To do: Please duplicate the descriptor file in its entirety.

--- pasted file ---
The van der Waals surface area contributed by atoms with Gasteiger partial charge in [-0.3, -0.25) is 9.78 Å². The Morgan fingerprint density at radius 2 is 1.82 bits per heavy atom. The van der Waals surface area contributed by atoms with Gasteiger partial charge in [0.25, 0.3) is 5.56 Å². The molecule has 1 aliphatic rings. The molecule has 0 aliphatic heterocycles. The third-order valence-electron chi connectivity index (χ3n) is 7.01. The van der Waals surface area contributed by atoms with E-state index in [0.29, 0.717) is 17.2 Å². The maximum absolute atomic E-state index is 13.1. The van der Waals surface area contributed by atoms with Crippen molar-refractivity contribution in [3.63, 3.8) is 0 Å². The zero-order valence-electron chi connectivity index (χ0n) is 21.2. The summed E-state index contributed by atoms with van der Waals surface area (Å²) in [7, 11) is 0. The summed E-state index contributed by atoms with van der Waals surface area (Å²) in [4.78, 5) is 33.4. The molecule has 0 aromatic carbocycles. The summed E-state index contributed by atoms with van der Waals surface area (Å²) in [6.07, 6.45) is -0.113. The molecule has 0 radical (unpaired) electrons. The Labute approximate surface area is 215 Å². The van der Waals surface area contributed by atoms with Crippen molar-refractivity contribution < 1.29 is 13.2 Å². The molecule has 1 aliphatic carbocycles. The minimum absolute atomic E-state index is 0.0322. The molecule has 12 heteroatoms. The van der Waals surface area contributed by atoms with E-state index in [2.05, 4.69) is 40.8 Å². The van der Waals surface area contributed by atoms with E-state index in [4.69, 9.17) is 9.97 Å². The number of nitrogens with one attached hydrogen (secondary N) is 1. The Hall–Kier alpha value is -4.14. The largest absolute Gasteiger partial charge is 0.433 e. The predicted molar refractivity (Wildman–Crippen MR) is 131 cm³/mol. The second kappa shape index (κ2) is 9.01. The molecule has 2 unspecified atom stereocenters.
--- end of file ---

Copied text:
The van der Waals surface area contributed by atoms with Gasteiger partial charge in [-0.3, -0.25) is 9.78 Å². The Morgan fingerprint density at radius 2 is 1.82 bits per heavy atom. The van der Waals surface area contributed by atoms with Gasteiger partial charge in [0.25, 0.3) is 5.56 Å². The molecule has 1 aliphatic rings. The molecule has 0 aliphatic heterocycles. The third-order valence-electron chi connectivity index (χ3n) is 7.01. The van der Waals surface area contributed by atoms with E-state index in [0.29, 0.717) is 17.2 Å². The maximum absolute atomic E-state index is 13.1. The van der Waals surface area contributed by atoms with Crippen molar-refractivity contribution in [3.63, 3.8) is 0 Å². The zero-order valence-electron chi connectivity index (χ0n) is 21.2. The summed E-state index contributed by atoms with van der Waals surface area (Å²) in [7, 11) is 0. The summed E-state index contributed by atoms with van der Waals surface area (Å²) in [4.78, 5) is 33.4. The molecule has 0 aromatic carbocycles. The summed E-state index contributed by atoms with van der Waals surface area (Å²) in [6.07, 6.45) is -0.113. The molecule has 0 radical (unpaired) electrons. The Labute approximate surface area is 215 Å². The van der Waals surface area contributed by atoms with Crippen molar-refractivity contribution < 1.29 is 13.2 Å². The molecule has 1 aliphatic carbocycles. The minimum absolute atomic E-state index is 0.0322. The molecule has 12 heteroatoms. The van der Waals surface area contributed by atoms with E-state index in [2.05, 4.69) is 40.8 Å². The van der Waals surface area contributed by atoms with E-state index in [4.69, 9.17) is 9.97 Å². The number of nitrogens with one attached hydrogen (secondary N) is 1. The Hall–Kier alpha value is -4.14. The largest absolute Gasteiger partial charge is 0.433 e. The predicted molar refractivity (Wildman–Crippen MR) is 131 cm³/mol. The second kappa shape index (κ2) is 9.01. The molecule has 2 unspecified atom stereocenters.